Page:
As parents, you learn to become quick studies when your kids are little. One of the biggest beasts you’ll have to face is The Tantrum. It can take over your tot’s pure being, turning your sweet little pumpkin into Godzilla.
There’s just no escaping it. When in a public place, The Tantrum is so much fun. You can either morph into a psychologist on the fly or wing it, trying to keep your own composure. What you want to try to avoid however, is having your own meltdown. Don’t cry, shout, or argue.
Justin Baldoni took a page from his own father’s book to handle his daughter’s tantrum, and it turned out to be an enlightening experience for him. Justin, an actor on the CW network’s popular hit show Jane the Virgin, is the father of two-year-old Maiya. Two years old— that fun age that every parent looks forward to and is true to its reputation.
While out at a Whole Foods market with his pregnant wife, daughter, and dad, Justin had to go into tantrum-handler mode. His wife snapped a pic of him and his dad standing over Maiya, who was sprawled out face down on the floor. Cute, right? (Floor sprawls are a common tactic of The Tantrum). Instead of getting wound up or engaging with her, the two stood there quietly and looked at her.
Justin posted the photo on Instagram and Facebook, sharing that it’s one of his favorite with his father:
“Two men, standing together in silence, forever bonded by an unconditional love for both each other and this brand new, raw and pure soul who we would both go to the ends of the earth for. I can only imagine how many times I did this when I was her age. . .”
He goes on to discuss how throughout his childhood, his father showed him how to “be comfortable with the uncomfortable”, and “not to parent based on what anyone else thinks.” Justin’s dad allowed him to express his emotions regardless of where they were. He wasn’t punished or yelled at for it, and his father wasn’t embarrassed.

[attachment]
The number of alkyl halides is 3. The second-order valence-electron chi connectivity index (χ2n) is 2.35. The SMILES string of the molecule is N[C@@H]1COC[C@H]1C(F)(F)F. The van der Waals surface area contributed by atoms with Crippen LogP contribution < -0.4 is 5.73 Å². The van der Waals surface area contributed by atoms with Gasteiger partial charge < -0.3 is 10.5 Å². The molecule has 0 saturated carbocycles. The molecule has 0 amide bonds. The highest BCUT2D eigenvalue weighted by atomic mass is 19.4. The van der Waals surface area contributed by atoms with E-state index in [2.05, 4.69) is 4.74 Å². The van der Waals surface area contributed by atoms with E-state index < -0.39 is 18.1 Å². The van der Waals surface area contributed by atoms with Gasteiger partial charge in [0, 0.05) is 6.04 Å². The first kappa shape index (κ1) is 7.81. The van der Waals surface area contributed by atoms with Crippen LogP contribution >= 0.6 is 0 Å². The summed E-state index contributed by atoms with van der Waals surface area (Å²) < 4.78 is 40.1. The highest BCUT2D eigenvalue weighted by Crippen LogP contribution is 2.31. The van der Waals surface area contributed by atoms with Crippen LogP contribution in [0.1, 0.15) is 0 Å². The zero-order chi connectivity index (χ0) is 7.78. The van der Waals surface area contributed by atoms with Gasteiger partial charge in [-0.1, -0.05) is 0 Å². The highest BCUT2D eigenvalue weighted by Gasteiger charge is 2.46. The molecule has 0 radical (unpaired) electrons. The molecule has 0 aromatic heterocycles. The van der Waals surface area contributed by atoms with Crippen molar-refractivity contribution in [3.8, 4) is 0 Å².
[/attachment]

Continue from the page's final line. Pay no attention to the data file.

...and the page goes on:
That taught him to understand how children are still learning the ropes about their emotions, and to have compassion and patience when meltdowns happen. Justin wants his own daughter to learn how to feel without repercussions. He also encourages the rest of us to tap into our emotions in the same way:
“Let’s not be embarrassed for our children. It doesn’t reflect on you. In fact.. we should probably be a little more kind and patient with ourselves too. If we got out everything we were feeling and allowed ourselves to throw tantrums and cry when we felt the need to then maybe we’d could also let ourselves feel more joy and happiness.”
Parents have different methods for facing The Tantrum – The Countdown, The Ignore, The Yell, The Bribe – and experts chime in on how to handle public meltdowns all the time. One piece of advice they all have in common is to keep calm. Your child will eventually take a cue from your energy.
Justin gained parenting wisdom from his own dad, but also from his daughter. Through both of them, he learned to accept that it’s all part of growing up and there’s no reason to feel ashamed. With one toddler and another baby on the way, he’s got a few more years of living with The Tantrum and definitely knows how to best it.
How have you handled The Tantrum in public? Do you always use the same technique?